Ham in pig's bladder/Photo by Donna Turner Ruhlman

I’ve been learning from the hog all week it seems. It just keeps giving.  Making salami, curing all parts.  Tenderloin and loin and coppa.  I’ve made a lot of fresh sausage and the headcheese is underway, the last of the hams are coming off the cure.

Including this one, a portion of the ham, from the culo, stuffed into the pig’s bladder, which James and I blew up to dry earlier in the week.  Once it had dried in its expanded shape, I reconstituted it in water, cut it open, and sewed up the salted ham inside.  I’ll do my best to tie it up neatly so that it will hang well.

I’ll keep an eye on it, but figure it will cure in about 6 months. What a wonder the pig continues to be.

If you liked this post on pig’s bladder & salumi , check out these other links:

© 2011 Michael Ruhlman. Photo © 2011 Donna Turner-Ruhlman. All rights reserved

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30 Wonderful responses to “Whole Hog: Ham Stuffed in Bladder”

  • Linda

    So what does curing it in the bladder add? What will emerge? Fascinated.

    • ruhlman

      it protects the outer layer of the ham, which would otherwise become leathery. the interior once dry cured will be like prosciutto.

  • Austin Val

    Keep it away from the kids during football season.

  • Mantonat

    Does culo mean the same thing in Italian as it does in Spanish? The junior-high kid in me is having a good laugh at that.

  • rob fettig

    I recently missed a great opportunity to get my hands on a bladder and make a ham. I bought a share in a whole Large Black Hog and the bladder along with others tasty bits were tossed. There was no chance to break down the pig with my friends and that saddened me. The butcher that the farmer insisted on using did not get it through his head that I really wanted the whole hog. Plan B is working fine with some bung caps I sewed together from butcher- packer. Hey Mark, do you know where to source bladders?

  • John K.

    Where will it dry? Is there a temp/humidity range that will work best?

  • Casey

    When you make your headcheese try slow roasting rather than boiling. Just place the head in a large roasting pan and cover with tin foil, cook at the lowest your oven will go probably around 250 until tender. Shred and mix in roasting juices. Comes out more pinkish with a higher yeild than a traditional boiling.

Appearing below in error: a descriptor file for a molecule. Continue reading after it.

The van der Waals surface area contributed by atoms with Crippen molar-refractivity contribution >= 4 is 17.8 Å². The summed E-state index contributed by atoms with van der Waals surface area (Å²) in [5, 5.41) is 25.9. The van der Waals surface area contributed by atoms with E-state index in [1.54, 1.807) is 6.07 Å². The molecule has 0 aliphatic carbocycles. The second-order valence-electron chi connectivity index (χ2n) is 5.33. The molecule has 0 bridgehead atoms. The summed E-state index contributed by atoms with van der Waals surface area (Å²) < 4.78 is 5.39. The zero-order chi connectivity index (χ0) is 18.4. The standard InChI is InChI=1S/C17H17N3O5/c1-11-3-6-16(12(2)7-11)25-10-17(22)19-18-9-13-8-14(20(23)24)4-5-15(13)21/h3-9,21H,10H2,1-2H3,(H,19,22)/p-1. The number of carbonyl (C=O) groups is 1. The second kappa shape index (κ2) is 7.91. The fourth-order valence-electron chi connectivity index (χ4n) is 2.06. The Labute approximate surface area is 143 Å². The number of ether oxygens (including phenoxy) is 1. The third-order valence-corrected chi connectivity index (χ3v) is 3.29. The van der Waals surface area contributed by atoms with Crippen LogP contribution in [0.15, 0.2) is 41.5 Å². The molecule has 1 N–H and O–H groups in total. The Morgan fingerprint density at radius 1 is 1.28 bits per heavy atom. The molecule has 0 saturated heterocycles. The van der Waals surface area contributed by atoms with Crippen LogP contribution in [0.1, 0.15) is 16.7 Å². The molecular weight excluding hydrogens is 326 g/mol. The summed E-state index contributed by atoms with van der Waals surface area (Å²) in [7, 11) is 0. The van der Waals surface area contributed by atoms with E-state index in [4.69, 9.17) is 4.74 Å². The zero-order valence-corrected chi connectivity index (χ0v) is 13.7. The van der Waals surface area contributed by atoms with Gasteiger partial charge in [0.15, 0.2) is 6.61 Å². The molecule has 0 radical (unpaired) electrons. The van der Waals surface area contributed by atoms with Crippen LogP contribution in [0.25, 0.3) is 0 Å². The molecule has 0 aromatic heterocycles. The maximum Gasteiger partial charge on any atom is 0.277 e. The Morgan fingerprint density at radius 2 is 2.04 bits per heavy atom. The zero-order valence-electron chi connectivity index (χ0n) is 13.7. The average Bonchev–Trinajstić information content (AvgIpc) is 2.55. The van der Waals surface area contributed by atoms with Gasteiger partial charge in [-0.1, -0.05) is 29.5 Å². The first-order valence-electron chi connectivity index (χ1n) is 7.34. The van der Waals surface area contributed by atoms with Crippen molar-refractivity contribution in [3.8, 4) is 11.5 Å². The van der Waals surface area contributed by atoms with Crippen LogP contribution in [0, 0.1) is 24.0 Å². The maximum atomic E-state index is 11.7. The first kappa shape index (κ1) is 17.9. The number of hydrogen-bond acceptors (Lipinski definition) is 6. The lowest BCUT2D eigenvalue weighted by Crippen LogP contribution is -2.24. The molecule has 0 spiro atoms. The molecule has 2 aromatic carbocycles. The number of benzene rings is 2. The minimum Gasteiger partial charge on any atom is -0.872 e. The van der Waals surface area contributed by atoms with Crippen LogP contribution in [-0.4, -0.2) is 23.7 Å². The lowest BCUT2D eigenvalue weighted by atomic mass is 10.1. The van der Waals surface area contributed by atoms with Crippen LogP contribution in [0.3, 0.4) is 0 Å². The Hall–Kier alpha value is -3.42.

• Kim Graves

    So you get a cured (fermented) ham that is still moist while the salt keeps it from rotting?

  • Christopher

    This makes me want a basement to do all this stuff in… The wife is simply not keen on me hanging this stuff around our tiny abode. Neat post.

  • Natalie Sztern

    This is totally fascinating to me. Mrs.Wheelbarrow you scared me for a second as I had to read your sentence twice; my mind went somewhere entirely different :))

  • former butcher

    Michael, you’re out of control! Ham, pig’s bladder, the peculiar color! What next? It’s like watching a mad scientist at work. And for that we thank you! I would have made some kind of sweet cured (maple) ham (don’t have the facilities for a true dry cured ham), smoked it New England style (corn cob and hardwood), and left it at that.
    Curing it and aging it in a pig’s bladder is way out there. I hope the results are worth the effort. We expect a full report..
    I’m guessing that culo is not the same as chitterlings. From that general area there really isn’t a whole lot of meat, not enough to fill a hog’s bladder. Is it just cured, or is it seasoned as well? I should consult your Charcuterie, now that you have me thinking along these lines.

    • mantonat

      Seems like there are some misunderstandings about the specific salumi in the photo. Although not mentioned, this is most likely a culatello. It’s a whole muscle from the pig’s hind leg. The only offal is the bladder itself, which is used in the same way that intestine is used for encasing sausage (only the culo is kept whole, not ground). So there’s no “chitterling,” not much craziness going on. Mostly just a proscuitto-type ham with the addition of a casing (and absent the leg bone). Here’s some more good info from another good pig guy: http://www.salumicuredmeats.com/salumist/content.htm

      • emilia

        You are correct. The salumi item in the photo is culatello, AKA the heart of the prosciutto.

  • Steve

    Where do you do your curing? How are you able to control temp and humidity during the summer? I would just like to start curing meat, but am worried about starting in the summer in Southern California.

  • sarabeth levine

    I am going to be dreaming about how it will taste! The only problem is the wait. You have opened the eyes of a baker into the world of curing meat. You never fail to amaze me with your quest for doing new and adventurous things with food. Thank you for ahring the experience. Oink Oink!

  • Zack Agopian

    hey ruhlman.. I am in Portland, OR and need to find numerous hog bladders. Any Suggestions?

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